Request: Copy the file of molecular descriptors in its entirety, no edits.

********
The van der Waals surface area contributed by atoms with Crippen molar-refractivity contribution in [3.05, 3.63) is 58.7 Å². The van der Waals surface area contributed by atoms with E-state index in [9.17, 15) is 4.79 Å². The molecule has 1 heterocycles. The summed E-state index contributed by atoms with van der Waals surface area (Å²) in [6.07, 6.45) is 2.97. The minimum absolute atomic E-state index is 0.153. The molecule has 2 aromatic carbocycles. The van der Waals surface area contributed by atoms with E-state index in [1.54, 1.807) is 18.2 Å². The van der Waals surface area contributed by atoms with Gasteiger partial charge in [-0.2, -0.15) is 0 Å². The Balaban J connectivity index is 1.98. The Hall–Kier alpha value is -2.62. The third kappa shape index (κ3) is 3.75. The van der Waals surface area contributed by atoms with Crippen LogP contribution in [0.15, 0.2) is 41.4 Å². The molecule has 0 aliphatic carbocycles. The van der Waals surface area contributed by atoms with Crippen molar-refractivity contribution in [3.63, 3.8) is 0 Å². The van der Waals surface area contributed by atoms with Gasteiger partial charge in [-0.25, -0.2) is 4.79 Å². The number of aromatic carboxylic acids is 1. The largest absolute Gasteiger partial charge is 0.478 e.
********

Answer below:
The van der Waals surface area contributed by atoms with Crippen molar-refractivity contribution in [3.05, 3.63) is 58.7 Å². The van der Waals surface area contributed by atoms with E-state index in [9.17, 15) is 4.79 Å². The molecule has 1 heterocycles. The summed E-state index contributed by atoms with van der Waals surface area (Å²) in [6.07, 6.45) is 2.97. The minimum absolute atomic E-state index is 0.153. The molecule has 2 aromatic carbocycles. The van der Waals surface area contributed by atoms with E-state index in [1.54, 1.807) is 18.2 Å². The van der Waals surface area contributed by atoms with Gasteiger partial charge in [-0.2, -0.15) is 0 Å². The Balaban J connectivity index is 1.98. The Hall–Kier alpha value is -2.62. The third kappa shape index (κ3) is 3.75. The van der Waals surface area contributed by atoms with Crippen LogP contribution in [0.15, 0.2) is 41.4 Å². The molecule has 0 aliphatic carbocycles. The van der Waals surface area contributed by atoms with Crippen molar-refractivity contribution in [3.63, 3.8) is 0 Å². The van der Waals surface area contributed by atoms with Gasteiger partial charge in [-0.25, -0.2) is 4.79 Å². The number of aromatic carboxylic acids is 1. The largest absolute Gasteiger partial charge is 0.478 e.